There are some places you keep going back to, if only in your mind’s eye, and Kreuzenstein Castle is one of them for me. If you have ever read a fairy tale or a fantasy novel, or if you’ve ever seen a fantastical film, then you know – there’s something magical about turrets and towers and crinolines, something supernatural, something that makes one think about fairies and elves and dwarves and impossible beasts, something that effects you so deeply that you can’t shake it. This castle – it seems as if it popped up from the pages of a fairy tale or a Games of Thrones-esque novel. Being there, or even just imagining being there by gazing at the photo carries one to another time, another world, another dimension. Not far from Vienna, Kreuzenstein Castle may be a hodgepodge of several European castles, manors and religious buildings (composed somewhat randomly to re-build a ruin quickly), but the very essence of it feels so real. Even years later, I cannot shake the spell cast on me by this place – the same spell that seems to exude from Tallinn, Estonia, from the Gauja Valley in Latvia, from Andalucia in Spain, from St. Petersburg, Russia, Largentiere or Auvergne in France or Slea Head in Ireland, as well as a few other select spots. Needless to say, I don’t think that Kreuzenstein is finished with me yet…
The film set for Ken Follet’s World Without End is probably one of the most interesting castles in Europe.Why, you ask? Well, in some ways it’s not a castle at all. Some consider it authentic, but for others, it’s nearly akin to a hoax. You see, Kreuzenstien Castle is a bought castle, a ‘Frankenstein’ castle. It has been created from a hodgepodge of other castles from Austria, France, Romania, Germany…you get the picture. A ‘Frankenstein castle.’ The owner, Count Johann Wilczek, made rich from coal mining, decided that the ruinous medieval castle that predated the current structure was not a fitting for the Counts of Wilczek, so he built his own, using the original foundations as well as bits of any other medieval structures that his coal-mine money could buy. In this way, it is considered both a ‘neo’ and ‘original’ medieval building! Regardless whether you view it as ‘authentic’ or not, the castle remains a beautiful building with an interesting history, and well worth the day trip from Vienna. Add bonus? If you’re into history, try to spot the different styles, eras, and buildings!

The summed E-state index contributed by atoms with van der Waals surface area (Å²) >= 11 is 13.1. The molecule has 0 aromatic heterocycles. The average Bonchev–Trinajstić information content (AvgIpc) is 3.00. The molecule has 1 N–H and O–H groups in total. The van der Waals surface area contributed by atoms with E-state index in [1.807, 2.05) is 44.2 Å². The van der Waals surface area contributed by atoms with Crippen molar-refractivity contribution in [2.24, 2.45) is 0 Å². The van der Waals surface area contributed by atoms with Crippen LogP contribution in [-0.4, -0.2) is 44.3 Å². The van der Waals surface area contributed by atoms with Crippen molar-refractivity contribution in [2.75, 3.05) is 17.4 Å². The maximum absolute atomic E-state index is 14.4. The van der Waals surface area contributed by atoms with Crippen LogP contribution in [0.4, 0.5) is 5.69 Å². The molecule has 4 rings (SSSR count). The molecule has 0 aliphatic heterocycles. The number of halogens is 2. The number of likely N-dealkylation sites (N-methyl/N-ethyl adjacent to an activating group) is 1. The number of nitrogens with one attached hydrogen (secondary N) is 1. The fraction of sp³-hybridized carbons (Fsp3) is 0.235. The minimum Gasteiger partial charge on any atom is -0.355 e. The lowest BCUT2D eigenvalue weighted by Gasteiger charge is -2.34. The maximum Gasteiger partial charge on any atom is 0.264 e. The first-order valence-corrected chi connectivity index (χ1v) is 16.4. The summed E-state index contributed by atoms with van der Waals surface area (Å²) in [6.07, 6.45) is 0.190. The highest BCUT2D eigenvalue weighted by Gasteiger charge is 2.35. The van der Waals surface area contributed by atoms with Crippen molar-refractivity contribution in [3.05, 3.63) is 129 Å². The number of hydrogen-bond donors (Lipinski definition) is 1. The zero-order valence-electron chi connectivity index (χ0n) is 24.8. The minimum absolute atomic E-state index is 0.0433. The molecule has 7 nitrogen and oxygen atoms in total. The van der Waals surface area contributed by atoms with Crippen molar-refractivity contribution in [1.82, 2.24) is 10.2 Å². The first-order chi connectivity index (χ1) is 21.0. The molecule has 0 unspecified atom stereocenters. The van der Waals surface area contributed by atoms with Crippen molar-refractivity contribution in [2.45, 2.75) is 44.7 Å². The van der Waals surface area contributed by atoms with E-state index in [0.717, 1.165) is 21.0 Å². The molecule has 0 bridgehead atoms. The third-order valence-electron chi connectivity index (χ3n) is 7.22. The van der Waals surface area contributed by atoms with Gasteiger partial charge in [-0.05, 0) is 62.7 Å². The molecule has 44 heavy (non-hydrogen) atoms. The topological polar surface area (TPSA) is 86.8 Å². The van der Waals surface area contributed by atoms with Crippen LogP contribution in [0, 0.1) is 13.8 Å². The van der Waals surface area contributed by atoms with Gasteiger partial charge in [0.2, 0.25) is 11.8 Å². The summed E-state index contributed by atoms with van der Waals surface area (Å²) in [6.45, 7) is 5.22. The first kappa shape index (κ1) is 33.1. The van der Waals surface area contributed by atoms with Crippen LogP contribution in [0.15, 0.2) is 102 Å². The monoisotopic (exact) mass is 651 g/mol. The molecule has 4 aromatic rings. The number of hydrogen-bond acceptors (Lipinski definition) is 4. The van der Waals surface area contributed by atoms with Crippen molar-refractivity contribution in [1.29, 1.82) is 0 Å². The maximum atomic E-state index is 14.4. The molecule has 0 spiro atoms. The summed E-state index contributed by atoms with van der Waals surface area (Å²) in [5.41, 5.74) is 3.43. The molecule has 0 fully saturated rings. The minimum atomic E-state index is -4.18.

Owning a ruin in the 19th century was a big thing. If you didn’t manage to own your own ruin, well, that’s no problem because you could always build one! History and authenticity was obviously not nearly as important then as it is today. What mattered more was its aesthetic value. More than that, the 19th century saw owning a ruin (real or not) aligned with owning a piece of history, being in control of the past. So if you couldn’t afford to build your own ruin, but still wanted to jump on the ruin-owning, history-controlling bandwagon, you could turn an existing building into a ruin. We saw it with Sham Castle in Bath (a folly; 100% modern), again with the Gravensteen in Ghent (modified ruin), then later with Kreuzenstein Castle in Austria (a new castle was constructed from old bits of other castles). There are countless other examples (one more: Hungary’s Vajahunyad Castle, based on older ruin). Now, we see it again here, with Chateau Montmelas. Montmelas began its life as “chateau fort”; that is, a fortified manor house, in the 13-14th centuries. Then, some 500+ years later, crumbling and forlorn, the previous residence of Louis XV’s mistress, it was restored in the Neo-Gothic style. Turrets, crinolines, a keep, courtyards–all very medieval. And in fact, it still retains many qualities and original stonework from the Middle Ages, despite the modifications! Not only that, but it’s appearance is breathtaking. And its current purpose? A winery in the Beaujolais, as one can tell from the surrounding vineyards. While privately-owned, the castle can be visited at certain times of the year. I guess owning a ruin in the modern day–a real ruin, mind you–is still a pretty big thing!
Most people who visit Vienna (and it seems like the whole world visits Vienna) don’t go to Kreuzenstein Castle. In fact, most people haven’t even heard of Kreuzenstein Castle. Only discovering its existence by perusing a list naming Austrian castles, I knew nothing about it this impressive building overlooking Vienna and the Danube. Even after deciding to go, the internet yielded surprisingly little about this magnificent pile of stone only 3o minutes from the Prater station in Vienna. The castle itself was once a 12th-century medieval castle but then destroyed in 1635, at the end of the 30-Years-War. Finally rebuilt in the 19th century by Count Nepomuk Wilczek, the ambitious Count wanted to make it as authentic as possible. He purchased various pieces of medieval buildings from all over Europe (Romanian cloisters, German wattle-and-daub buildings, bits of other European buildings), making it one-of-a-kind. It has also been used in BBC series, Pillars of the Earth and World Without End.